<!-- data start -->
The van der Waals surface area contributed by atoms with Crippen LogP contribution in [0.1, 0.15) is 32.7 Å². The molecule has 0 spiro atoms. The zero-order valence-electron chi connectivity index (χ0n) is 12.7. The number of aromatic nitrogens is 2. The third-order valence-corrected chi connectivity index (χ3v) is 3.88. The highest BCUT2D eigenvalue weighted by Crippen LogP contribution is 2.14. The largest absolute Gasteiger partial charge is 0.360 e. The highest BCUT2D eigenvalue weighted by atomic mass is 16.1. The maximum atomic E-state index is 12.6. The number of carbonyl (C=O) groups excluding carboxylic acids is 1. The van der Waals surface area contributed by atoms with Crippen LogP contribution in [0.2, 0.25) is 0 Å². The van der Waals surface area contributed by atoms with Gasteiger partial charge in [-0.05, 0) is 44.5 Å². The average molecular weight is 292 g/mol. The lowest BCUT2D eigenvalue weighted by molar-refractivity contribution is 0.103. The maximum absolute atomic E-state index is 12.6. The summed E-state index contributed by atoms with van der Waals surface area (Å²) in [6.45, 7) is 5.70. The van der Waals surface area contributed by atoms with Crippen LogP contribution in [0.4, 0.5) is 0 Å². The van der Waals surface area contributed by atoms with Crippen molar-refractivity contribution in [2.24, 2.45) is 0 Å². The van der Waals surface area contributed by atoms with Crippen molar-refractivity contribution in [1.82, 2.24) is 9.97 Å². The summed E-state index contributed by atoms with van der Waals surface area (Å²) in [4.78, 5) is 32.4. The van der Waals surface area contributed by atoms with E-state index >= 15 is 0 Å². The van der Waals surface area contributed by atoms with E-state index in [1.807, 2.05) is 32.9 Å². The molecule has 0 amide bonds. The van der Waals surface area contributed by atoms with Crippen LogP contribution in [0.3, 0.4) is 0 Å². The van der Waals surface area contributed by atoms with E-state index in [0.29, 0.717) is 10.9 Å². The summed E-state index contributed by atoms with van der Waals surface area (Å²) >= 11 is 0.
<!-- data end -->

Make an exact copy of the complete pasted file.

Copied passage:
The van der Waals surface area contributed by atoms with Crippen LogP contribution in [0.1, 0.15) is 32.7 Å². The molecule has 0 spiro atoms. The zero-order valence-electron chi connectivity index (χ0n) is 12.7. The number of aromatic nitrogens is 2. The third-order valence-corrected chi connectivity index (χ3v) is 3.88. The highest BCUT2D eigenvalue weighted by Crippen LogP contribution is 2.14. The largest absolute Gasteiger partial charge is 0.360 e. The highest BCUT2D eigenvalue weighted by atomic mass is 16.1. The maximum atomic E-state index is 12.6. The number of carbonyl (C=O) groups excluding carboxylic acids is 1. The van der Waals surface area contributed by atoms with Crippen LogP contribution in [0.2, 0.25) is 0 Å². The van der Waals surface area contributed by atoms with Gasteiger partial charge in [-0.05, 0) is 44.5 Å². The average molecular weight is 292 g/mol. The lowest BCUT2D eigenvalue weighted by molar-refractivity contribution is 0.103. The maximum absolute atomic E-state index is 12.6. The summed E-state index contributed by atoms with van der Waals surface area (Å²) in [6.45, 7) is 5.70. The van der Waals surface area contributed by atoms with Crippen LogP contribution in [0.4, 0.5) is 0 Å². The van der Waals surface area contributed by atoms with Crippen molar-refractivity contribution in [2.24, 2.45) is 0 Å². The van der Waals surface area contributed by atoms with Crippen molar-refractivity contribution in [1.82, 2.24) is 9.97 Å². The summed E-state index contributed by atoms with van der Waals surface area (Å²) in [4.78, 5) is 32.4. The van der Waals surface area contributed by atoms with E-state index >= 15 is 0 Å². The van der Waals surface area contributed by atoms with E-state index in [1.807, 2.05) is 32.9 Å². The molecule has 0 amide bonds. The van der Waals surface area contributed by atoms with Crippen LogP contribution in [0.3, 0.4) is 0 Å². The van der Waals surface area contributed by atoms with E-state index in [0.29, 0.717) is 10.9 Å². The summed E-state index contributed by atoms with van der Waals surface area (Å²) >= 11 is 0.